If there were no counting losses in the system and no intrinsic detector activity, then regardless of the distribution of the emitter and attenuating medium, the trues rate, *T*(*a*), would vary linearly with *a*, whereas *R*(*a*) would be nearly proportional to *a*^{2}, where *a* is the amplitude of a fixed spatial distribution of activity in the patient. In this case it would be simple to scale *T* and *R* to any activity level if they were known at 1 value of *a*. In practice, clinical systems experience significant and unavoidable counting losses that are due both to pulse processing at the detector (dead time and pile-up) and to multiplexing of the data channels from the detectors to the coincidence processor. These losses are nonlinear functions of the photon flux incident on the detectors, whose relationship to the activity present depends on the configuration of the emitter and attenuation distributions. Consequently, the shapes of *T*(*a*) and *R*(*a*) become dependent on the object being scanned, and a simple scaling based on the measured *T* and *R* rates is not possible. It is therefore necessary to characterize the counting-rate models in terms of a measurable system parameter such that the losses depend solely on this parameter and not on the structure of the scanned object.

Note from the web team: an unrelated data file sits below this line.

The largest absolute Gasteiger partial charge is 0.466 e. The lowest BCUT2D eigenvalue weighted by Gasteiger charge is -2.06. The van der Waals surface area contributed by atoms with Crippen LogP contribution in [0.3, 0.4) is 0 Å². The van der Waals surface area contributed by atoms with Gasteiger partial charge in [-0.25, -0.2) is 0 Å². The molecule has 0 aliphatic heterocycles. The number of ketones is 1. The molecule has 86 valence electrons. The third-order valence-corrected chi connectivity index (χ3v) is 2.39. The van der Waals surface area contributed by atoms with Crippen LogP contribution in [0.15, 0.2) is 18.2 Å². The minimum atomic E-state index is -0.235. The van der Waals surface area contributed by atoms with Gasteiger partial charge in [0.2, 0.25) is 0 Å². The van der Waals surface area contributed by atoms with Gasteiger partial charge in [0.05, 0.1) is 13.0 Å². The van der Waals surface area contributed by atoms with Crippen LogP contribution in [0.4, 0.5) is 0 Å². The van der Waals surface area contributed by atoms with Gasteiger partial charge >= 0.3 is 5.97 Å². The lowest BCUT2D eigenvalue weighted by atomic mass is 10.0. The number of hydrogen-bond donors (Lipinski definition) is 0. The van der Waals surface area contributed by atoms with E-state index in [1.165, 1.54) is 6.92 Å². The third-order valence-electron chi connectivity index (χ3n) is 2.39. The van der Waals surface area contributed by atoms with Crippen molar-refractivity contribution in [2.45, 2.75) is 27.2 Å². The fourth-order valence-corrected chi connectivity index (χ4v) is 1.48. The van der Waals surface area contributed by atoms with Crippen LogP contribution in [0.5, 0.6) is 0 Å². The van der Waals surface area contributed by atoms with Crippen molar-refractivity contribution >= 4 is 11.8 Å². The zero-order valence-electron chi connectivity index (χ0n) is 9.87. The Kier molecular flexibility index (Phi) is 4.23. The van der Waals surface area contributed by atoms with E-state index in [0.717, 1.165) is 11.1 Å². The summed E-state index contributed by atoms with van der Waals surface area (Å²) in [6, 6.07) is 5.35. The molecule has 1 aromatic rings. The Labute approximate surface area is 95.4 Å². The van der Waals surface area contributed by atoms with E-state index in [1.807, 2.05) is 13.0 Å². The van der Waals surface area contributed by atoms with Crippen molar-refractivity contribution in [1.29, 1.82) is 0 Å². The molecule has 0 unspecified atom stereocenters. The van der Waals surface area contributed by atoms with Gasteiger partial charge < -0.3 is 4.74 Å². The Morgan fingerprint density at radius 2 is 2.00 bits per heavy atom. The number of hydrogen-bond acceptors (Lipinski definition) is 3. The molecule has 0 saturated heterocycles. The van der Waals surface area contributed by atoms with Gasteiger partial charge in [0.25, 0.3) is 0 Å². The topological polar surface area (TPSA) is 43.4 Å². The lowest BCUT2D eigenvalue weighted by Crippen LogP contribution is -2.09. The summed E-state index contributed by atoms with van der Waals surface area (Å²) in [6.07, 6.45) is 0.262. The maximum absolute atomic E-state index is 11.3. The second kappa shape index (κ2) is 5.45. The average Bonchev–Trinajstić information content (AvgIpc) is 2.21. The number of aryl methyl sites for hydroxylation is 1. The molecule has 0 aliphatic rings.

The incident photon flux is not directly known, of course, but the output single-event rates of the detectors are measured and recorded on many PET systems. If the losses depend essentially only on the number of incident photons per second and not on other properties, such as their angular or energy distribution, then these measured single-event rates may be adequate to characterize the response of the system. This is, in fact, the basis of count-loss corrections on many PET systems, which compute a loss factor for any pair of detectors as a function of the singles rates recorded by them. An assumption here is that a monotonic relationship exists between the measured single-event rate and the incident flux, or the activity present, over the clinical range of interest. This will certainly be the case if the detectors are not paralyzable (which is true for the systems we discuss here). Although some scanners may not provide information on singles rates, all clinical systems afford some means of making count-loss corrections based on a measurable quantity that should be suitable to use as a parameter for counting-rate models. For example, the use of measured “detector dead time” for this purpose has been reported (16).